City’s Lawyers Will Help Job Seekers Expunge Criminal Records at Upcoming WorkBaltimore Convention
The city’s Law Department plans to offer thousands of attendees at an upcoming employment convention downtown the chance to clear many types of arrests and convictions—or at least kick off the process of doing so—through an expungement clinic.
Louisville Organizations Mount Effort to Clear Criminal Records en Masse
More than a thousand people showed up to an expungement clinic hosted by the Louisville Urban League in February. About 300 of them made it inside. Those whose records were determined to be expungeable under Kentucky law had more than 1,900 cases total.
New SC Expungement Law Set to Give Offenders a Better Chance to Enter Workforce
A new law aims to make job searching easier for those who committed "low level" crimes. The law is an expansion of the former South Carolina expungement law, with the goal of bolstering the workforce in South Carolina.
Registration Underway for Oct. 6 Summit on Expunging, Sealing Records
Registration is now open for the third annual expungement and record-sealing summit in Champaign County. The Oct. 6 summit at Stone Creek Church in Urbana gives people a chance to clear their criminal record, with volunteer lawyers on hand and fees waived.
Criminal Convictions Behind Them, Few Have Had Their Records Sealed
Under the law, which went into effect in October, a person with a conviction that is at least 10 years old can apply to have their record sealed. An applicant cannot have more than two misdemeanor convictions or one felony conviction and one misdemeanor conviction. People with certain convictions, such as violent felonies and sex offenses, are not eligible.
Expungement Day: ‘I’m Not Going to Be Looked at as a Criminal’
Joseph Day walked into a building on the campus of Vermont Law School on Saturday morning as a convicted drug offender and left about an hour later well on his way to losing that label, and the consequences that come with it.
Vermonters To Expunge Old, Minor Marijuana Offenses From Records
At "Expungement Day" for misdemeanor marijuana offenses from Windsor and Chittenden County, Vermonters can have past convictions removed from their record— June 9 at Vermont Law School and June 12 at Costello Courthouse in Burlington Vermont
Stadelman Announces Chance to Expunge or Seal Criminal Records
Rockford - Senator Steve Stadelman along with Prairie State Legal Services and United Way of Rock River Valley want to help those who have past transgressions to make a stride in employment and helping them support themselves and their families.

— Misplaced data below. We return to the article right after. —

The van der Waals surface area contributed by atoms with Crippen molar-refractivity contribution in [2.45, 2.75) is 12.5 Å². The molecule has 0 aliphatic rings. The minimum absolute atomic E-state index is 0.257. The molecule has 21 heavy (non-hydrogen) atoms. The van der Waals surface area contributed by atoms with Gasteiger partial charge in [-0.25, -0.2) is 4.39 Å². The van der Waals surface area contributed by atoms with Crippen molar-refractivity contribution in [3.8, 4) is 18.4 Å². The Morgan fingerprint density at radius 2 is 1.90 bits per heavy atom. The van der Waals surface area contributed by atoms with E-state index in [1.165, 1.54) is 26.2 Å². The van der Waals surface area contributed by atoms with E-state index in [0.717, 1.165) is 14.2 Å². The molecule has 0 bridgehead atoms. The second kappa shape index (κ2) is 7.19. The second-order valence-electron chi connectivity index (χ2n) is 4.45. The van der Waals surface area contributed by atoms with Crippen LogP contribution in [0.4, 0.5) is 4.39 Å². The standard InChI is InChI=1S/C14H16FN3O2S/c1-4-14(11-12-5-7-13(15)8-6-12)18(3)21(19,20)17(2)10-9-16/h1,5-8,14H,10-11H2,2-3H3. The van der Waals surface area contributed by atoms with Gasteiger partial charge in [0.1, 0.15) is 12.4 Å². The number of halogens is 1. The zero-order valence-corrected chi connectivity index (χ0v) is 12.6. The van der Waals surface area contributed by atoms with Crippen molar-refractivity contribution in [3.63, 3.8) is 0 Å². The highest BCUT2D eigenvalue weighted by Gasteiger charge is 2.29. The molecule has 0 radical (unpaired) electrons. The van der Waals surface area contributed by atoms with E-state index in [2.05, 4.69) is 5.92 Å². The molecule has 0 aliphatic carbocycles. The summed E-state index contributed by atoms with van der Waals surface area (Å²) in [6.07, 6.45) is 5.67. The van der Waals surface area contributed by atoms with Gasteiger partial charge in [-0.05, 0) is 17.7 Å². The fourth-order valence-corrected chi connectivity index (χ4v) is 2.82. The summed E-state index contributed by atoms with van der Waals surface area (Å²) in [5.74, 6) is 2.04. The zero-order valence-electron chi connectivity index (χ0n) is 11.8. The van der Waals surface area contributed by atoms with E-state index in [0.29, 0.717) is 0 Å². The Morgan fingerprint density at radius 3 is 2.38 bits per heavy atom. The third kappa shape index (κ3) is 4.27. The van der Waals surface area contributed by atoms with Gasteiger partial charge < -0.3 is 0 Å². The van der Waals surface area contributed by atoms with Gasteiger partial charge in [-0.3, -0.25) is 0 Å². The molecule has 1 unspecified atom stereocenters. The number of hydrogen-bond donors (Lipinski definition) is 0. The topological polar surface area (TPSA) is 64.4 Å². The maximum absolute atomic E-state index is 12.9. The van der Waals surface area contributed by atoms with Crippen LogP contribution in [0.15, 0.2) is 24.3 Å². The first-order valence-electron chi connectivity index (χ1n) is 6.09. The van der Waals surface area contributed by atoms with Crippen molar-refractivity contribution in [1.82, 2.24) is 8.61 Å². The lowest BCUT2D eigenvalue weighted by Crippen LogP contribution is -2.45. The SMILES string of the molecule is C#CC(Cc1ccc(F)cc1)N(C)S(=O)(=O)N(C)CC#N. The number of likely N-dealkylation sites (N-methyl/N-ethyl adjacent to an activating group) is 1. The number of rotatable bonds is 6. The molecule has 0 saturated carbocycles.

Counties Offer Clean Slates for Second Chances
The Hamilton County Fresh Start Expungement Clinic (Fresh Start) operates out of the county’s Public Defender Office. Fresh Start began in October 2013 to provide county residents with assistance in sealing or expunging their criminal or juvenile records.
Hundreds of Louisvillians stand outside Roosevelt Perry Elementary School on West Broadway, the line wrapping around the building and snaking into the parking lot. They’re all here for the pilot clinic of the Reily Reentry Project, a program through the Louisville Urban League designed to help people expunge their criminal records.
California Could Make It Easier to Erase Your Old Marijuana Convictions
When California voters legalized recreational weed in 2016, they made the law retroactive, allowing residents to petition to overturn or reduce old convictions for possession, cultivation and distribution of marijuana.
Michigan Set-Asides Found to Increase Wages and Reduce Recidivism
Preliminary results of an empirical study by two University of Michigan law professors show that setting aside an individual’s record of conviction is associated with “a significant increase in employment and average wages,” and with a low recidivism rate.
New Rio Grande Outreach Aims to Help People Clear Their Criminal Records
Salt Lake County is teaming with the state Departments of Workforce Services and Public Safety, Catholic Community Services of Utah, and a group of volunteer lawyers to help eligible candidates clean up, or expunge, their criminal records.
Nebraska Human Trafficking Bill Seeks to Help Survivors
Sex trafficking victims with a prostitution conviction could clear their criminal record under a bill Nebraska lawmakers will consider this year, the latest step in a larger effort to protect people who were coerced into prostitution.
Senate Criminal Reform Bill Addresses Juvenile Justice, Changing Age of Adulthood
Activists are applauding as a step in the right direction a package of juvenile justice provisions included in a comprehensive Massachusetts Senate proposal to reform the state’s criminal justice system, a sentiment not shared by a majority of the state’s district attorneys.